Secondly. Not all the published NTA's are quoted on the same basis. Is it proper to regard the pre-tax NTA as the standard, if liquidation would mean much of the capital gain may end up being paid to the ATO. Should franking credits be treated as an asset?
Thirdly. Market volatility. If you are patient, and buy at a meaningful discount, you can collect your dividends, and when price rises above NTA sell and buy a different LIC, that is trading at a discount. I recall that many of the LIC's that later became Australian Foundation, in the 1960's, were regularly trading at 20% discount. The cumulative rewards over time, for those who grasped the opportunity have been great.
For people, who read the prospectus for a new float, and then send their money in, you are likely paying an excessive price, and all the whining about discount to NTA, is because you paid too much. Learn. See the discounts as an opportunity, and not a negative.

Graham Wright
March 28, 2024

My comments on the 2 most persistent negative issues re LICs:
1. FEES: So many investors object to performance and management fees associated with LICs. The LICs state these fees up front so they are obvious. We do not hear criticism of the management and performance returns received by various levels of management in our listed companies. That is because they do not receive fees as such. But the higher salaries, annual bonuses and performance bonuses paid in cash and share options can grossly exceed the rates available to LIC (and other fund) managers. Which investors reject investing in our largest companies because of exorbitant salaries and bonuses of various types?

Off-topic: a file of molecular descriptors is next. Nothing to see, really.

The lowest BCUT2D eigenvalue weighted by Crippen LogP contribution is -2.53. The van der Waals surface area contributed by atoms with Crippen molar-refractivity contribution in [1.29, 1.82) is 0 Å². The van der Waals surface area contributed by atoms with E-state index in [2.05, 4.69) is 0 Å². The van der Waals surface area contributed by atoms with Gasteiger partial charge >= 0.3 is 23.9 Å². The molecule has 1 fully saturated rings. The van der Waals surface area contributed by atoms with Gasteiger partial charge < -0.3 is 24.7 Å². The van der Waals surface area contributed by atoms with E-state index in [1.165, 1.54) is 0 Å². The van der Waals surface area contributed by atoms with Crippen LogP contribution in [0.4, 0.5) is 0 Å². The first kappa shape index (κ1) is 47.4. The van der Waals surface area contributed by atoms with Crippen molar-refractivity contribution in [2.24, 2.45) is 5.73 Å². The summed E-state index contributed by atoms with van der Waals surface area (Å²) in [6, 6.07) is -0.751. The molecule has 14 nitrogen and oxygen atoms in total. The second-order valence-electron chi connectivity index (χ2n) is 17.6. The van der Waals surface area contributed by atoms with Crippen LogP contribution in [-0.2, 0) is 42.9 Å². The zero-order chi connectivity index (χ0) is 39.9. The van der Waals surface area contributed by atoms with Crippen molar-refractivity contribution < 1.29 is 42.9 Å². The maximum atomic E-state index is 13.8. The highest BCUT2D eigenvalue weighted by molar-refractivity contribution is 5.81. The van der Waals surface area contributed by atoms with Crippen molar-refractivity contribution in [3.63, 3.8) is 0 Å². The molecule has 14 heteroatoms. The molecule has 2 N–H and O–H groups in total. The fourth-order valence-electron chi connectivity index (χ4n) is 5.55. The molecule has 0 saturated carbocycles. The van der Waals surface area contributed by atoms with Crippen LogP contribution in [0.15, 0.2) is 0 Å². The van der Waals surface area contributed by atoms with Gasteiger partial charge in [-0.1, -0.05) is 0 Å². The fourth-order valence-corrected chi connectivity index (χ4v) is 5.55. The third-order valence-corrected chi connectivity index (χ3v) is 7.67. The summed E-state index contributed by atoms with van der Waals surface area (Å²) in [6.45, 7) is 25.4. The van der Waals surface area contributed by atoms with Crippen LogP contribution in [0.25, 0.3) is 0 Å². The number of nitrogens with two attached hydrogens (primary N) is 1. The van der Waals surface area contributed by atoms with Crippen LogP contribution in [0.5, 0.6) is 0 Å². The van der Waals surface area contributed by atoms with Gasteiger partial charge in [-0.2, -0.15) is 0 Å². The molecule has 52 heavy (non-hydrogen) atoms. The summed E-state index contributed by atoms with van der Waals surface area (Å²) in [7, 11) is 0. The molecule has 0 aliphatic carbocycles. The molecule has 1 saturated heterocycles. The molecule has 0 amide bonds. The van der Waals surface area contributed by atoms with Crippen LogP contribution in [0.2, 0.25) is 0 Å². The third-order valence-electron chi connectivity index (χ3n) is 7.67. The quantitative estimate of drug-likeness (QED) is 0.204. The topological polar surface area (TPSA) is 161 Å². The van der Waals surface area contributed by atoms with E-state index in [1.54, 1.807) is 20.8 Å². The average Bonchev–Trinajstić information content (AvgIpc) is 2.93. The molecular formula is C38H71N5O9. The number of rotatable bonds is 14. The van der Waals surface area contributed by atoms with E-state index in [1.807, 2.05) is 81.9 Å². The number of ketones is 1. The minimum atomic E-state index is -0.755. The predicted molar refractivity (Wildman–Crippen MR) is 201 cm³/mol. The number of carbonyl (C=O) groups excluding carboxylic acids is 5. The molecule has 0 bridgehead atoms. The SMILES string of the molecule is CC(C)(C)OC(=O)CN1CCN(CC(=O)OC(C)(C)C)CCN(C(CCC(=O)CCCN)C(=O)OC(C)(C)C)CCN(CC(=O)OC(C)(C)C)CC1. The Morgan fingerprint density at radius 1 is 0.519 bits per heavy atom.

2. NTA premiums and discounts: Many see this variation between shareprice and NTA as a reason to avoid investing in LICs. They are quickly and easily aware of this at any time because the LICs are required to publish their NTA values at least monthly. Are these wary investors aware of the NTA for major listed companies and would such awareness change their behaviour? This morning I found on Market Index, the NTA for WOW (latest 06/23) was $0.06 while todays shareprice is $33.2. Similarly, the CBA NTA is 0 while the sharprice is $120. The premiums being paid for these are massive. Who is complaining about all these? In case of a fire sale, these companies yield nothing to shareholders. At least one would expect better than nothing from a firesale of an LIC if such an event were to happen.
I'm just grateful I can see value in LICs after considering what others see as negatives and in the process I hope to profit from other investors fears,

Michael
March 30, 2024